It is impossible to go to a banquet or wedding reception in our country without food being leftover. Running out of food makes the caterers look bad, the hosts look chintzy and leaves a lot of unhappy, hungry people not in the best of all moods. So there is always an abundance of food at banquets. And even at normal dinners, food always seems to remain after everyone has eaten. While some of that food is saved for the next day or taken home by some people, much of the food is discarded. In fact, the Department of Environmental Protection estimates that we Americans threw away 33 million tons of food in 2010.
Though this Sunday’s Gospel focuses on the multiplication of the loaves, my prayer honed in on one aspect of the story – how Jesus deals with the leftovers. It seems, on initial reading, that the intent of the miracle is about the feeding of the people and that the leftovers were simply signs of God’s abundance. But Jesus is specific in his directions to his disciples to “Gather the fragments left over, so that nothing will be wasted.” The gathered leftovers fill 12 wicker baskets. Why be so attentive to the leftovers?
Certainly, food was not to be wasted, both then and now. Jesus was part of a society where obtaining enough food for oneself and one’s family was a daily challenge. Furthermore, food, whether divinely multiplied or a result of natural processes, was seen as a gift from God to be reverenced. Wheat grew, trees bore fruit, animals provided nourishment, and seeds became life sustaining crops, because God, the creator, was at work.
But maybe there was another reason. Throughout the Gospel Jesus seems to be concerned about leftovers. He was concerned that leftover food not be discarded, and he was even more concerned about human “leftovers” as well. They were the persons that society readily disregarded and discarded as “leftovers” – the lepers, the unclean, the crippled, the blind, the prostitutes, the poor, the powerless, the widows, the orphans, the sinners. Jesus came to gather them to himself and bring them into God’s embrace. Jesus loved the leftovers of our world.
12 wicker baskets full were gathered, we are told. We know that number – 12 – representing the 12 tribes of Israel and then the 12 apostles. It is those twelve who continue to gather the leftovers from the abundance God pours out upon the world in His Son. We, the church, are still charged with both the task of multiplying the loaves – using our loaves of time and talent and treasure, loaves of sacrifice and service that continue that one act of Jesus feeding the multitudes with his love and care. And we are called to continue the work of reaching out to and gathering in the ‘leftovers’ of our world.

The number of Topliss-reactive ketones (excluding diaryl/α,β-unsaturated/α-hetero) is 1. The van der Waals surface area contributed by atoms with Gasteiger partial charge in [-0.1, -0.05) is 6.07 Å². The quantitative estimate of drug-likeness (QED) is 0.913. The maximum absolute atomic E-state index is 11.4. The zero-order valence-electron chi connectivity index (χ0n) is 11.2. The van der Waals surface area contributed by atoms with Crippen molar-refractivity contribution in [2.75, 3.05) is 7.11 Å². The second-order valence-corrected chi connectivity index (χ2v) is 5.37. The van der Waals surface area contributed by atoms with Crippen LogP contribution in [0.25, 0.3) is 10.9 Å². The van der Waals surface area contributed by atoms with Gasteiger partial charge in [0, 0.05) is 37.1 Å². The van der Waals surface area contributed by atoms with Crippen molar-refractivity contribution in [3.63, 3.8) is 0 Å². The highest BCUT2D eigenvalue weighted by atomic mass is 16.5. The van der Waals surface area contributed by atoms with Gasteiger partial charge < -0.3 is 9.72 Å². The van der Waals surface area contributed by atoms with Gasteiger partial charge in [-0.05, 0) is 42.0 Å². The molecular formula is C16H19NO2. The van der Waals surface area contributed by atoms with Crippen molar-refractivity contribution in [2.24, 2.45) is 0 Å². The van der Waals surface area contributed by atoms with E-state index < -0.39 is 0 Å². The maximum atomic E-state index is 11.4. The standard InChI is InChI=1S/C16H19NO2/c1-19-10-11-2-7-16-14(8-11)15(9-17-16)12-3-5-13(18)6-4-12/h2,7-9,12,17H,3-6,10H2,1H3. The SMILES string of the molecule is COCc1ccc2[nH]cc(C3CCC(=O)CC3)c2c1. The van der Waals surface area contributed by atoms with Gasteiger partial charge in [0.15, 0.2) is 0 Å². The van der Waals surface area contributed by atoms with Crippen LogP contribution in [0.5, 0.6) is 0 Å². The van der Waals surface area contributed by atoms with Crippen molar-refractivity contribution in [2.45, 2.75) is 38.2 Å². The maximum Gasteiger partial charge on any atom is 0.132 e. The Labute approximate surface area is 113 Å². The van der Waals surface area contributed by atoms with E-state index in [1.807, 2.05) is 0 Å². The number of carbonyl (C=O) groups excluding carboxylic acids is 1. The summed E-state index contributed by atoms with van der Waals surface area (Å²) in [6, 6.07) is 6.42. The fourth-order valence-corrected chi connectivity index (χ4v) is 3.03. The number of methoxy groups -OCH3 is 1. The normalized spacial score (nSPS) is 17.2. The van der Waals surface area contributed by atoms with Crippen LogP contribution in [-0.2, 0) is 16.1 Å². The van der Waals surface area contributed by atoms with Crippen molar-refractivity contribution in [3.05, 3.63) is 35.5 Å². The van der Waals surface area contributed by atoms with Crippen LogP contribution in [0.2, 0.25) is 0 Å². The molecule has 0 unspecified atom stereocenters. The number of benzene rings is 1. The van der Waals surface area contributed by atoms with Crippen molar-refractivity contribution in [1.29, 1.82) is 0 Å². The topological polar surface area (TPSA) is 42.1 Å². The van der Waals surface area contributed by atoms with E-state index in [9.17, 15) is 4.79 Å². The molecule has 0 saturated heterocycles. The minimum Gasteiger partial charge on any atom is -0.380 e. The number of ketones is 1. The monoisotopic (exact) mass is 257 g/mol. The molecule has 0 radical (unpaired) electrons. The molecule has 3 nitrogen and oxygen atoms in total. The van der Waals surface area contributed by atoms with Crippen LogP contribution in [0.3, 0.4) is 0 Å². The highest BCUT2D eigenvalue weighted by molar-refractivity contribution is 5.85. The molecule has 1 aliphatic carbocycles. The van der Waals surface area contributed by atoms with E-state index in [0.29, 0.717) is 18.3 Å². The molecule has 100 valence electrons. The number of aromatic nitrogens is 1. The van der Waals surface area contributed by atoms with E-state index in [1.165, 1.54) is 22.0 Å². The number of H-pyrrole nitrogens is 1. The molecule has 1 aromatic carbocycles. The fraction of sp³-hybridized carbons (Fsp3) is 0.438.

And if leftovers don’t seem so grand, think about this. 12 baskets of fragments spread by the 12 apostles changed the course of the world. Never underestimate the power of God to take what we give, multiply it and then create so much that the abundance is falling out of our hungry hands.
How we treat leftovers, whether they are the kind that remain on our tables or that walk among us in society, reveals a great deal about our reverence for God’s creation and our reverence for God’s children. Jesus it seems saw nothing, saw no one, without value. Everything, everyone, was worth saving! So this week, as you gather those leftovers from the table, breathe a word of thanks – thanks for the abundance and thanks for the reminder of God’s providence. But mostly, thanks for including us, every last and least and lost and leftover among us into the glory of your kingdom.